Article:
Thursday evening, Doug Gibson and I drove to Port Colborne for Readings at the Roselawn, a wonderful author series with over 300 subscribers.Â I had a great time and my hour long talk, reading, and Q&A went very well (at least it seemed to from my vantage point on stage).
Here’s what the Welland Tribune wrote in the Saturday edition:
Newcomer Terry Fallis and ‘Leacock-shock’
By LYNN PEPPAS TRIBUNE STAFF
Readings at Roselawn opened its 15th season with the 2008 Stephen Leacock Award-winning novelist Terry Fallis.
He’s relatively new to the Canadian literary scene. His debut novel, The Best Laid Plan
(McClelland & Stewart, September 2008) has just been released by the major publishing company, after Fallis self-published the political satire earlier.
Fallis, who just started his national book tour the day before at
Harbourfront Centre, told the crowd he “normally sat where you’re sitting,” and the opportunity to talk to large crowds interested in his novel was the ‘furthest thing from my mind a year ago.”
He called his surprise Leacock Award win the “Leacock-shock.” Fallis said he’d written the novel because it was on his “life list of things to do” along with parachuting and sailing on the Tall Ships.
He held an easy, informal banter with the crowd, punctuated with funny one-liners, such as the fact that he never fulfilled his Tall Ship wish because he could “get seasick in the Holiday Inn hot tub.”
He didn’t have high expectations of getting his novel published in the beginning, but was encouraged after releasing it first as a podcast and later as a self-published novel.
He’d tried to find an agent and publisher for the book but wasn’t successful until he’d been shortlisted for the Leacock prize.
The irony of it all, he said, was that his editor, Doug Gibson of M&S, was a friend and neighbour, but initially Fallis didn’t want to tax his friendship by having Gibson read his manuscript.
He called his publishing adventure “unorthodox,” and said he’d felt “charmed” by the last six months since winning the humour award.
When deciding what genre his novel would be, he said he’d chosen the “rookie writer axiom” to “write what you know.” In his that was Canadian politics.
He now runs his own public relations company, Thornley-Fallis Communications, in Toronto.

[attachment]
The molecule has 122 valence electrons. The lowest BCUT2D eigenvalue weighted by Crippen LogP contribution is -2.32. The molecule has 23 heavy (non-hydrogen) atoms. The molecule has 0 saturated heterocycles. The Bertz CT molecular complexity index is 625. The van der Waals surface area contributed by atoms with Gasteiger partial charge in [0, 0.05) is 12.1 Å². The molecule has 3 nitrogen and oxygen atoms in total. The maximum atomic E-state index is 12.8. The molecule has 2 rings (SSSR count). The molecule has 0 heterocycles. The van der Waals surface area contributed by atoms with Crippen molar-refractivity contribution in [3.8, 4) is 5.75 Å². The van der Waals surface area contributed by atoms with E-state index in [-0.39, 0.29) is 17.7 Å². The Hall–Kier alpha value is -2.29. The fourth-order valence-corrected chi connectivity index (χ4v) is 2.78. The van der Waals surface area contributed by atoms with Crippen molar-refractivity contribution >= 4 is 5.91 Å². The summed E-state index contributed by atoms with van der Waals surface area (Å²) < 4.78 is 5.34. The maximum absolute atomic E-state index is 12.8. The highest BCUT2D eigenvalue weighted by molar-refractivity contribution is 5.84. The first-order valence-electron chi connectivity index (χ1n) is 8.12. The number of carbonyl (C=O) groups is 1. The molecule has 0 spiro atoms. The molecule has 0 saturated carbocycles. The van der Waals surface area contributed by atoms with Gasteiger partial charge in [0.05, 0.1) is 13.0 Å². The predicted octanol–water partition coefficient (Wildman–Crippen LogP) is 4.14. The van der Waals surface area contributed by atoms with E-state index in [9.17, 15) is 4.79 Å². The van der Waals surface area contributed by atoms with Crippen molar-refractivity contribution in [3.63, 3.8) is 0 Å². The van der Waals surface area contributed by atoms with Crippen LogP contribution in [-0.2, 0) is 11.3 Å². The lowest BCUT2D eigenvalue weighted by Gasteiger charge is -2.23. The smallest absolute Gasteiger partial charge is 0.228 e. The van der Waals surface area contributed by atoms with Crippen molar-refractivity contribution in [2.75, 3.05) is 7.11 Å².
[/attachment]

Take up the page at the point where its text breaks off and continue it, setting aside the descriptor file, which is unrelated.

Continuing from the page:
However, his background in both federal and provincial politics, which included working on Jean Chretien’s campaign, gave him “plenty of fodder for a satire in Canadian politics.”
He joked about never using his engineering degree from McMaster University, adding that his novel contained “many pieces from his past” including chess, a hovercraft and a character afflicted with Parkinson’s, all because he could write of them from his own experiences.
Fallis did note that not all of his novel came from experience, and he had followed advice from one of his favourite comic writers, Paul Quarrington, to write “that which make me uncomfortable.” Among these parts of his book were one incidence of S & M (sadism and masochism); he’d had to research that on the internet.
He credited his engineering background with giving him a very “mechanical” approach to writing, including dividing and outlining his novel into chapters of approximately 5,000 words each.
Fallis said he’d recently seen an interview with writer Philip Roth, who said a good day of writing for him meant getting a paragraph finished.
Because of Fallis’s full-time job in PR, he didn’t have the luxury of time on his side. A good day for him meant getting half a chapter down at one sitting.
After reading brief passages from his political satire, he took questions from the crowd. He said he felt it was “miraculous,” that he’d come to this point in his life.
“I’m truly grateful for what the Leacock award has done for me,” he said.